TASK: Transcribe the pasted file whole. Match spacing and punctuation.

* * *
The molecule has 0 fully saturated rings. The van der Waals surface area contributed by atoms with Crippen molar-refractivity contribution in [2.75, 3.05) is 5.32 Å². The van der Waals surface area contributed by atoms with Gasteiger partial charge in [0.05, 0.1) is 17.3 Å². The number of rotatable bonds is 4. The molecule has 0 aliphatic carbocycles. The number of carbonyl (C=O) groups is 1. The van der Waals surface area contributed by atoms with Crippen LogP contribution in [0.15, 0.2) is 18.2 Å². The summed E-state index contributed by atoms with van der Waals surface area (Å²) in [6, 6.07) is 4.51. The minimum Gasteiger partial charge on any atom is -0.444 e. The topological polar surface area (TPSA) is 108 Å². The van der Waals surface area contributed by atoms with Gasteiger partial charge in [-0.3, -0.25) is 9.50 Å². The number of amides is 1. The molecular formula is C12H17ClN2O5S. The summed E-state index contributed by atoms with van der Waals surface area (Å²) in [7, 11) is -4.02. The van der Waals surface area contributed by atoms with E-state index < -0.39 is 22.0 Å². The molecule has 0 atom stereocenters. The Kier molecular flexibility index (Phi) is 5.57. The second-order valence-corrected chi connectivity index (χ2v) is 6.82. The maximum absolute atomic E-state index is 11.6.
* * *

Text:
The molecule has 0 fully saturated rings. The van der Waals surface area contributed by atoms with Crippen molar-refractivity contribution in [2.75, 3.05) is 5.32 Å². The van der Waals surface area contributed by atoms with Gasteiger partial charge in [0.05, 0.1) is 17.3 Å². The number of rotatable bonds is 4. The molecule has 0 aliphatic carbocycles. The number of carbonyl (C=O) groups is 1. The van der Waals surface area contributed by atoms with Crippen LogP contribution in [0.15, 0.2) is 18.2 Å². The summed E-state index contributed by atoms with van der Waals surface area (Å²) in [6, 6.07) is 4.51. The minimum Gasteiger partial charge on any atom is -0.444 e. The topological polar surface area (TPSA) is 108 Å². The van der Waals surface area contributed by atoms with Gasteiger partial charge in [-0.3, -0.25) is 9.50 Å². The number of amides is 1. The molecular formula is C12H17ClN2O5S. The summed E-state index contributed by atoms with van der Waals surface area (Å²) in [7, 11) is -4.02. The van der Waals surface area contributed by atoms with E-state index < -0.39 is 22.0 Å². The molecule has 0 atom stereocenters. The Kier molecular flexibility index (Phi) is 5.57. The second-order valence-corrected chi connectivity index (χ2v) is 6.82. The maximum absolute atomic E-state index is 11.6.